Why is waking a few minutes before an alarm so infuriating? What is a minute anyhow? Merely a subdivided duration of the orbit of a planet so distant the Venture won’t make port there again in this lifetime. Yet our perception of time remains dictated by these vestigial metrics because it’s all we bothered to teach our self-reflexive machines.
Enough philosophizing. This session cost me a week of “breakfasts” and I intend to get my rations’ worth. I can’t afford an extra sedative; I’ll have to find my own way back in.
I breathe in and out–slow, controlled–then let the black curtains fall.
Start at the end: My lungs are burning. There’s no air. Launched out of the airlock again? No. There’s a weight on my chest and something fluffy mashed against my face. My heartbeat quickens at the memory of helplessness. Not a bad way to go. Not nearly as exhilarating as being vaporized by a blaster or as liberating as falling two hundred stories, but not bad.
Never having been suffocated before, I’m skeptical of the machine’s accuracy. For all its enhancing, extending, and control-granting power, memory and imagination–two sides of the same coin, really–remain its sole building blocks. But its every sensation is either a flawless synthesis of previous experiences or else possesses zero “real-world” comparisons. That’s the beauty of a self-referential system–it’s accurate even when it isn’t. Efficient too. The sci-fi tales of our grandparents foretold elaborate simulators, but why waste rations and space on holodecks when each passenger already carries every conceivable desire inside his own subconscious.
Focus. Who was there? I recall an image of William Blake before a wall of gold bricks, clutching a white pillow and crouching like a wildcat. While searching for my gun, I find a Shakespeare mask at my feet. I try to put it back on, but my hands are zip-tied. It’s the bank heist scenario, but something’s off. I can’t be hostage and robber.
Stop. Don’t reason. When entering a dream, logic isn’t a tool, but a barrier. You might as well try entering a river by scooping it into a bucket. Dreams don’t have beginnings and endings, only points where you fall in or out of the current.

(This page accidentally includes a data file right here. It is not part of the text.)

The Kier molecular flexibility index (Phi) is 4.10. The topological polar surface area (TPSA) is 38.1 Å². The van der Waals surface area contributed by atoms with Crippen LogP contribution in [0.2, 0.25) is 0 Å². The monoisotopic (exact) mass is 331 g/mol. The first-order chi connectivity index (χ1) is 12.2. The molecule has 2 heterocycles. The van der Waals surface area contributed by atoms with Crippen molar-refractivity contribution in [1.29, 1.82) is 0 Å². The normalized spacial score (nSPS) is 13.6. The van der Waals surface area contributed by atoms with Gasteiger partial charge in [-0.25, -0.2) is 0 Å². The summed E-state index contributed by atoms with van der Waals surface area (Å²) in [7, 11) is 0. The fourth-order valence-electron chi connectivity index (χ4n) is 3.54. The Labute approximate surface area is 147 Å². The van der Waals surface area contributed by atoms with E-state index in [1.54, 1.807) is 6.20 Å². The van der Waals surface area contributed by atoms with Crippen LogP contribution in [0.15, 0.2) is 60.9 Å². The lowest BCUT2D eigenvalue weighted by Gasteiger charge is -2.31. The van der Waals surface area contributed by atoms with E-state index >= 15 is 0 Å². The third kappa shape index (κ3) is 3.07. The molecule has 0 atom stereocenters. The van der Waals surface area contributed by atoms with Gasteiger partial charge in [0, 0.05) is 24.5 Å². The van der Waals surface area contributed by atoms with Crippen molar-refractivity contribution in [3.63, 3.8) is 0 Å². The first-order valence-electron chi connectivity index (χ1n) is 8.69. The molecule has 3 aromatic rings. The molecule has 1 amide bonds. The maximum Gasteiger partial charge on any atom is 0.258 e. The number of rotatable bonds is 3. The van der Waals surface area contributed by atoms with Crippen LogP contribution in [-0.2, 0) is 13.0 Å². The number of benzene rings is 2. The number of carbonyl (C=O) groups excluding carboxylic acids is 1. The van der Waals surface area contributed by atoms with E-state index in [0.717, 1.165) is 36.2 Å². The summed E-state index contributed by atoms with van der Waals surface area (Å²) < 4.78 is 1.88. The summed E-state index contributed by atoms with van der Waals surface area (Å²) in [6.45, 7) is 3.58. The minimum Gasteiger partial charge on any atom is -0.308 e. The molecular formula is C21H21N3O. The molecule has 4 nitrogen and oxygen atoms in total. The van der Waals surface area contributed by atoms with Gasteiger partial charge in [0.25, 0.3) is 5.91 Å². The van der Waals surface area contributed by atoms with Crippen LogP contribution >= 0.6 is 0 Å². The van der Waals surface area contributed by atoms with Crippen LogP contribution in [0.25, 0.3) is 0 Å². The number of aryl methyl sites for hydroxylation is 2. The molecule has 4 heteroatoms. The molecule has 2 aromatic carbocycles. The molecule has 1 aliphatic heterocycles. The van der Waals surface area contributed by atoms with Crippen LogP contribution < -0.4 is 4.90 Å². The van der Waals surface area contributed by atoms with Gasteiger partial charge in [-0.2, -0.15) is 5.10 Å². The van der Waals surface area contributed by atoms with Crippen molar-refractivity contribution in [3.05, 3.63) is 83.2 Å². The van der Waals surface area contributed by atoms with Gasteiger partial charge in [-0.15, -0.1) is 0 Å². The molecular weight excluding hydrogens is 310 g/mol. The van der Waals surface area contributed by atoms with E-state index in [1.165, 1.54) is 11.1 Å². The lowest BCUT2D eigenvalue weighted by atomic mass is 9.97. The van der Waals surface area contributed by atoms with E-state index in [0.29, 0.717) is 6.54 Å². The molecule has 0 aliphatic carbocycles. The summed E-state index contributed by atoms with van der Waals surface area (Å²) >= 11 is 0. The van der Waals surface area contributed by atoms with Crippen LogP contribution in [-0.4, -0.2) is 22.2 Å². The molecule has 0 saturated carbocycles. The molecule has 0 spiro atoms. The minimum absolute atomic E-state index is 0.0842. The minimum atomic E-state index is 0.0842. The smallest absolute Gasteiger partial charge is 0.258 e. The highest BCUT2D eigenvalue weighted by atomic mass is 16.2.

Shit! Shouldn’t have looked.
Just relax. Let it wash over you.
Blake and I are cramming our backpacks with gold bricks. A woman we forced to open the vault is following me, saying, “You don’t have to do this.” I can’t see her face, but she’s wearing this pastel yellow ascot with baby blue sparrows. From the lobby, I hear Byron shouting threats as he and Shelley tie up the hostages, while Coleridge and Wordsworth empty the registers. I only joined the Romantics for this one job. I need the score to pay for Mama’s transplant. The woman with the yellow ascot glares disapprovingly. Sirens wail outside. Shots fired. Yeats, our getaway driver, has been gunned down in the streets. Blake puts his pistol to the manager’s head, cursing him for pulling the alarm. He doesn’t suspect it was me who tipped off the cops. The woman at my shoulder shakes her head. Gunshots in the lobby. Shelly is bleeding out in Byron’s arms. “They’re coming!” Yeats screams, rushing into the vault. The manager begs for mercy. Turns out, he was the one who let us in. The woman with the yellow ascot had been waiting for me inside, asleep on a bed of gold. Could it be…? BANG! The cops are breaking down the vault door. The woman rolls over–it is Eleanor!–and looks at me with piercing conviction. I know what I have to do. I tackle Blake. BANG! He fires, just missing the manager’s face. We have each other by the throat when Yeats sneaks up behind me. BANG!